Nowadays, billions of connected and smart devices exchange large volumes of data about how we live, work, and play. Therefore, personal information as well as business data already exists in IoT devices and in the cloud.
The good news is that the IoT landscape is slowly adjusting to new demands in cyber security, either from consumers or, for example, regulators. However, we are still far from establishing a completely secure ecosystem. Attackers only need one weak link in the security chain to access a gateway that allows control over information and systems.
Your home may be getting smarter, but it is not getting more secure
In this context, one of the biggest concerns of users of smart technologies is their privacy. Up until today, the greatest danger of unauthorized data access was in information being stolen, erased, or, in the worst case, manipulated. With a network of IoT devices, both the attack surface (the sum of different points in which an attacker can try to enter or extract data) and the opportunities for causing damage are on the rise.
Attackers can manipulate and control software, information, and systems, affecting us in our daily lives. Pacemakers, smart cars, locks; all of them are becoming connected. Attackers only need to find an access point to take control of a system or to access personal data.
The fact remains that the Internet of Things and cyber security are dynamic topics which require users and manufacturers to keep their knowledge updated at all times.
Examples of cyber security vulnerabilities in IoT
Cyber security experts warn that IoT devices pose the largest security risks in our homes and workplaces. Hardcoded passwords, built-in back doors, and more can compromise the safety, privacy, and security of consumers. Some recent examples of cyber security vulnerabilities include:
IP Cameras: Cameras used for, amongst others, home security and baby monitoring had faulty software that let anyone who obtained the camera's IP address look at live recordings – and listen in as well.
Bluetooth Lock: Researchers found that the average Bluetooth lock (2016) uses plain-text passwords that anybody can read. By capturing packets sent between devices using a Bluetooth range-finding setup, the researchers learned that most Bluetooth locks have either no security or very poorly implemented security.
Understanding the new security ecosystem
When IoT manufacturers design a product, their main concerns tend to be the usability, connectivity, and cost of their devices. These aspects are often influenced by security considerations. On the one hand, manufacturers unknowingly provide attackers with a large (and new) attack surface and, on the other hand, they use specific parts with certain limitations due to cost constraints.
All of this makes new devices more vulnerable. An example is a devices that cannot be updated or patched over the air. Therefore, security in IoT devices should be taken to a completely new and more professional level. The Internet of Things comprises a complex ecosystem with a combination of parts and technologies (mobile applications, cloud services, wireless protocols, and hardware), each of which have to be secure on their own, but also as a whole when they work together.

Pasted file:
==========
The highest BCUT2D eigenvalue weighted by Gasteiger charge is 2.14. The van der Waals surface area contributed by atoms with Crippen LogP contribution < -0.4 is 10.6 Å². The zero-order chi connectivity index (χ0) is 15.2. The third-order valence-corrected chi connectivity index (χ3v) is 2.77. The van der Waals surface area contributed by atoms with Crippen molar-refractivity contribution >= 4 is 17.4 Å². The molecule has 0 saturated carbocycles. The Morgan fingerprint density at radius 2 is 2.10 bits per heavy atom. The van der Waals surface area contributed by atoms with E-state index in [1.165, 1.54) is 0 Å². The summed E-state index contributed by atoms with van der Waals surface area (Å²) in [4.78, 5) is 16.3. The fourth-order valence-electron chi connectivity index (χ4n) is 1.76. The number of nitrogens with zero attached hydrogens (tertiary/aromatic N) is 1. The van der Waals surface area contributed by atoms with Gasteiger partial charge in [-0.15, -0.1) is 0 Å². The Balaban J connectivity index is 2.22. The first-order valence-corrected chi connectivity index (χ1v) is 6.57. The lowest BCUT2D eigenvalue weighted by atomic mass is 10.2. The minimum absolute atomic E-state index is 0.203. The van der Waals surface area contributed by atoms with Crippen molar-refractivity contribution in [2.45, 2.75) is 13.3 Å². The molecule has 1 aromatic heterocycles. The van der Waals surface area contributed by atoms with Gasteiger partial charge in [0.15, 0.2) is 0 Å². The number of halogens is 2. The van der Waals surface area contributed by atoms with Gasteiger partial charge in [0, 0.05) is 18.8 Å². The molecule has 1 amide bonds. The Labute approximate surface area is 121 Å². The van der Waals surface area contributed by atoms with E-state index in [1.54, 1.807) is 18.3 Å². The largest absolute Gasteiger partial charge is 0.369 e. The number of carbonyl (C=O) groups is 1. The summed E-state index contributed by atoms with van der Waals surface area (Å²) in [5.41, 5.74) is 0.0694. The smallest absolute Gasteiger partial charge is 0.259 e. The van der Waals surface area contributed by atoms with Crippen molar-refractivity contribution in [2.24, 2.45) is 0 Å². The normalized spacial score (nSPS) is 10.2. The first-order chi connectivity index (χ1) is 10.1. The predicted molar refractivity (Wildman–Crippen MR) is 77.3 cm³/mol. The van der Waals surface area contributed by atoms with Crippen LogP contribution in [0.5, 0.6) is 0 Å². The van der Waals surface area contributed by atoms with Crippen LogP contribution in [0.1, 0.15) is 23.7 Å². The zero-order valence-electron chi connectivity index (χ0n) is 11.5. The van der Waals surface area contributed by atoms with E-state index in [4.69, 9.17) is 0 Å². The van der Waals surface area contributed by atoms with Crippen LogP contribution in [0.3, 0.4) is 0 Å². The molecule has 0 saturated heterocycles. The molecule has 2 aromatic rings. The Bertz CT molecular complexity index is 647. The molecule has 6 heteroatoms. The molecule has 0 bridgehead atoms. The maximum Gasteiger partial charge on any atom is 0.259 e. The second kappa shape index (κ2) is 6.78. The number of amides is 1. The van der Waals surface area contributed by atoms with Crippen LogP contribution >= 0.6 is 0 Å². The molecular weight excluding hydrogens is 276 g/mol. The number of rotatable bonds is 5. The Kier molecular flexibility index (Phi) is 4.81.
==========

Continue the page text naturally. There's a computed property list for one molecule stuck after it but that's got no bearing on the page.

The challenge for the market is to design IoT devices that provide their users with protection mechanisms against external attacks. Some IoT security practices that can be of help to manufacturers are:
Encrypting the ecosystem. Devices and communication need to be encrypted in a secure way — using a separate key for each device. This is the best way to repel attackers.
Updating the devices and the ecosystem. Design a platform that provides the ability to install software updates on devices, including security patches. The lack of updating capabilities in the IoT world is a dangerous situation.
Integrating the ecosystem. In most IoT developments, the manufacturer is faced with the problem of having to assemble different components or parts within the same ecosystem; the physical security of the device, the mobile applications, and the web services in the cloud. The manufacturer has to evaluate the system as a whole to make sure that isolated (non-serious) failures do not cause problems when combined in one ecosystem.
Ensuring cloud security. Finally, an essential component of IoT ecosystem security is cloud robustness. Customers need to know that the personal data their IoT devices send to the cloud is properly secured both during transmission and when it is stored.
Why DEKRA cyber security team
Our team of cyber security engineers helps manufacturers perform a security evaluation according to the most well recognized security standards and practices, such as ISO 15408, Common Criteria, and FIPS 140. This gives manufacturers an independent assessment of the security of their IoT devices and their ecosystems.
One of the largest cyber security labs focused on product security evaluations
Solid and experienced team fully dedicated to security evaluations with more than 10 years of experience in common criteria certification and penetration testing
We are continuously investing in R&D to discover new vulnerabilities and attack methods
Reputable and experienced in product security evaluations
We help companies that design smart (and secure) devices